Review: Lenovo IdeaCentre A720

Touchscreens obviously aren’t anything new. While tapping and swiping on the glass screen has become commonplace on mobiles, the same gestures haven’t quite made their way to many notebooks or desktops. That’s all going to change with Microsoft’s Windows 8 — which famously centers the user experience around a colorful, tile-based grid of apps that’s meant to be navigated by touching the screen with your fingers.

Soon enough, we’ll see a flood of desktop PCs and notebooks that let you make grand sweeping gestures to scroll through pages, zoom in on photos, and destroy the pigs of Angry Birds.

Lenovo’s IdeaCentre A720 is one of these forward-looking devices. The dominant feature here is its giant — and surprisingly satisfying — 27-inch touchscreen.

Interacting with a huge touchscreen like this one is unfamiliar at first. You have to move your entire arm at times. It’s an odd sensation, but it grows on you quickly, and actually ends up being quite fun. I can’t wait until more devices like this enter the market, which will surely happen when Windows 8 becomes widely available on Oct. 26.

In the meantime, the IdeaCentre A720 is shipping now with Windows 7 onboard, and well-prepared to handle a Windows 8 upgrade. Using it with Windows 7, I found it to be an excellent all-around desktop machine. The display offers full 1080p HD capability and runs at a resolution of 1920 x 1080 pixels. Of course, Windows 7 doesn’t feel as natural to navigate using multitouch gestures, but the desktop also ships with a traditional mouse and keyboard, which I used most of the time.

For the touch-o-philes, however, Lenovo also offers Idea Touch 4.5, a touch-enabled app launcher of sorts. You can use it to browse photos, watch videos, and queue up music tracks. The large navigation buttons are difficult to miss as you tap with your fingers. If this custom browser isn’t enough to drive home how touch gestures can turn a giant, 27-inch computer into a super-cool entertainment hub, it also ships with Angry Birds, as well as other touch-based games like Fruit Ninja. They’re addictive enough on a phone, but play them on this massive screen, and you’ll wonder where the last hour went.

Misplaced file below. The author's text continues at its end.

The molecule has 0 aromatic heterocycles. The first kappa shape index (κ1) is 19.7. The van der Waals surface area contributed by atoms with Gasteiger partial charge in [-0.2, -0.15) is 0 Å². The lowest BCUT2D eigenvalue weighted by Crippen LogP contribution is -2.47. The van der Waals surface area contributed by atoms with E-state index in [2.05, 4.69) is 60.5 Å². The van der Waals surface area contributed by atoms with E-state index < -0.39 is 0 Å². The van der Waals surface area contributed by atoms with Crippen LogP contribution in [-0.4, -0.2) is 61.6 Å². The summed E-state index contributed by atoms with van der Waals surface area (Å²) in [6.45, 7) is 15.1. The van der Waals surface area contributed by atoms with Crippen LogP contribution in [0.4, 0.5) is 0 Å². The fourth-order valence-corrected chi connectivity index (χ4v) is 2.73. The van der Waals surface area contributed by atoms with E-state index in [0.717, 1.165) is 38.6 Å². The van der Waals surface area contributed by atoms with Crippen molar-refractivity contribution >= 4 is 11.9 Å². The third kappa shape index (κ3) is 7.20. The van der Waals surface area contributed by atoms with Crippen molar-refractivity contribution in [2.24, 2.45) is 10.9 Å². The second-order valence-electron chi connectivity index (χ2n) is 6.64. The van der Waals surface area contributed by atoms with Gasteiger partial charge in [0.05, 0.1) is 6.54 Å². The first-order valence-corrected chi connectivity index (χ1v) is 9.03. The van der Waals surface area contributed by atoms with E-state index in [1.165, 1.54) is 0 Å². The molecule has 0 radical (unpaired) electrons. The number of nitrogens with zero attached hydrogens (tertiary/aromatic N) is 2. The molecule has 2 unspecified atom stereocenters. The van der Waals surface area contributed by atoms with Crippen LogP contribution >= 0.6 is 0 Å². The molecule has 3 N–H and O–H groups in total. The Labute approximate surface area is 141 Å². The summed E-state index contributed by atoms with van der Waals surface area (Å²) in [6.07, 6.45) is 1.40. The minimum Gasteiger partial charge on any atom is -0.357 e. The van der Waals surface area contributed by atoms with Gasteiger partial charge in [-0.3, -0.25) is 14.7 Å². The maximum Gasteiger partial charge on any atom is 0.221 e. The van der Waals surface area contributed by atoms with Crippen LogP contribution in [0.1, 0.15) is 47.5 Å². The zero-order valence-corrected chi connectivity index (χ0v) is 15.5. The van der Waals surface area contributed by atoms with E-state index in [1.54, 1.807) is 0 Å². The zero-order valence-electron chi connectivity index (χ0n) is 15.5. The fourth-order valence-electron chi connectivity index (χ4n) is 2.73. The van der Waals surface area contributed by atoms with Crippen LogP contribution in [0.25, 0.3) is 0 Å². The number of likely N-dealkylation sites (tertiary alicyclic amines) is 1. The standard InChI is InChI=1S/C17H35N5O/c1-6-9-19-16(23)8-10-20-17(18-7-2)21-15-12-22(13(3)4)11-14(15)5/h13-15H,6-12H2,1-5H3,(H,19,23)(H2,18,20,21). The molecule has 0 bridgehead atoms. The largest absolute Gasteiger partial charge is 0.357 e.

Overall, I enjoyed the touchscreen experience. It wasn’t overly sensitive or jittery, and I never experienced the frustration of taps failing to register. Even gestures like pinch-to-zoom worked as seamlessly as they would on a smartphone or tablet. Navigation is aided by the fact that the giant screen’s viewing angle is adjustable over a very wide range, from 95 degrees (tilting slightly toward you) to a flat zero degrees, so the screen is parallel to the table.

My one problem with using the all-in-one touchscreen is that it can get tiring. Playing more than a few games of Fruit Ninja actually wore my arm out. On the bright side, it at least got me moving in front of a screen.

The rest of the machine doesn’t skimp on specs. You get the latest, third-generation 2.3GHz Intel Core i7 processor, 64GB of SSD and 1TB of HDD storage, 8GB of memory, and a discrete Nvidia GeForce GT630 2GB graphics card. That’s plenty of horsepower for games and fullscreen videos. I didn’t experience any problems while playing games; everything ran smoothly.

The giant screen’s viewing angle is adjustable over a very wide range, from 95 degrees (tilting slightly toward you) to a flat zero degrees, so the screen is parallel to the table.

In my benchmarking tests, the IdeaCentre A720’s above-average graphics performance compared favorably to computers with the same Nvidia card. It didn’t, however, return outstanding numbers on PCMark 7 benchmarking tests, performing on-par with mid-range Windows 7 all-in-one desktop machines with Core i5 processors.

But our A720 came spec’d up to a premium price of $2,100, which is a lot to pay for something that doesn’t offer an outstanding level of performance. The A-series starts at a slightly lower $1,750, putting the device in the same price range as Apple’s iMac.

The all-in-one comes with all of the necessary entertainment ports: HDMI input and output, two USB 2.0, two USB 3.0, audio ports, a jack for a TV tuner antenna, Ethernet, a Kensington lock port, and a six-in-one SD card reader. There’s also a Blue-ray disc drive, in case you still want to pop in a movie. A standard HD 720p front-facing webcam allows for high-quality video chatting. One minor, though irritating, design flaw is that the Ethernet port is placed right next to the L-shaped power plug. When you plug in your Ethernet cord — this is a desktop, so the chances are you will — it has to sit awkwardly above the power plug. Or you can turn the power plug and leave it to rub against the base. Sure, it’s nit-picking, but this just isn’t good cable management.

The wireless mouse and keyboard that ship with the desktop are uninspired, though they do the job. Beware though, if you have larger hands, the keyboard will feel cramped. It worked fine for me, but a male co-worker with larger hands did complain when using the keyboard. To save more space, you can stash your keyboard and mouse on the IdeaCentre’s base. It’s a nice feature for those who also use their computer as a TV, and for those who will be spending a lot of time doing touch-only tasks in Windows 8.

With respectable performance specs and a giant, well-functioning touchscreen, this machine does have a lot to offer. For Windows users who want to dig into the bright, colorful Windows 8 interface, the IdeaCentre A720 is among the better all-in-ones currently out there.

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